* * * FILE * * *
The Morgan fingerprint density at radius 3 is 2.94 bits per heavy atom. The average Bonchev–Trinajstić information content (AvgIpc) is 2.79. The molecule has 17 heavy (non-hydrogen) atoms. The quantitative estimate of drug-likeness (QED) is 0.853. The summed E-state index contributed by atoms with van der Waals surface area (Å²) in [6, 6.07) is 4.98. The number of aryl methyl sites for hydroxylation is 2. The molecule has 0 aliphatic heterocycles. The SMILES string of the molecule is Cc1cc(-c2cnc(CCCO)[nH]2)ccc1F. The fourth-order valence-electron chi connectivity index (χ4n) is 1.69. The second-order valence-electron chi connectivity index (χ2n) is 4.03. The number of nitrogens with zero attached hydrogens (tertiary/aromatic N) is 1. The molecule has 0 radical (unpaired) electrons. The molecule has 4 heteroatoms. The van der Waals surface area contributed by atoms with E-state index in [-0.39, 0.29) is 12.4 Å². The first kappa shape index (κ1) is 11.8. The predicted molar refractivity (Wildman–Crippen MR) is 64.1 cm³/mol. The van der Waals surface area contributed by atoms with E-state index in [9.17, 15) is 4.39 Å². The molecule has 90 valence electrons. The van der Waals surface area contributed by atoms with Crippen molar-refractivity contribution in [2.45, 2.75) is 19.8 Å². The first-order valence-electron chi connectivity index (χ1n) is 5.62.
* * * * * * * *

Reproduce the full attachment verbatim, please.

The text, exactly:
The Morgan fingerprint density at radius 3 is 2.94 bits per heavy atom. The average Bonchev–Trinajstić information content (AvgIpc) is 2.79. The molecule has 17 heavy (non-hydrogen) atoms. The quantitative estimate of drug-likeness (QED) is 0.853. The summed E-state index contributed by atoms with van der Waals surface area (Å²) in [6, 6.07) is 4.98. The number of aryl methyl sites for hydroxylation is 2. The molecule has 0 aliphatic heterocycles. The SMILES string of the molecule is Cc1cc(-c2cnc(CCCO)[nH]2)ccc1F. The fourth-order valence-electron chi connectivity index (χ4n) is 1.69. The second-order valence-electron chi connectivity index (χ2n) is 4.03. The number of nitrogens with zero attached hydrogens (tertiary/aromatic N) is 1. The molecule has 0 radical (unpaired) electrons. The molecule has 4 heteroatoms. The van der Waals surface area contributed by atoms with E-state index in [-0.39, 0.29) is 12.4 Å². The first kappa shape index (κ1) is 11.8. The predicted molar refractivity (Wildman–Crippen MR) is 64.1 cm³/mol. The van der Waals surface area contributed by atoms with E-state index in [9.17, 15) is 4.39 Å². The molecule has 90 valence electrons. The van der Waals surface area contributed by atoms with Crippen molar-refractivity contribution in [2.45, 2.75) is 19.8 Å². The first-order valence-electron chi connectivity index (χ1n) is 5.62.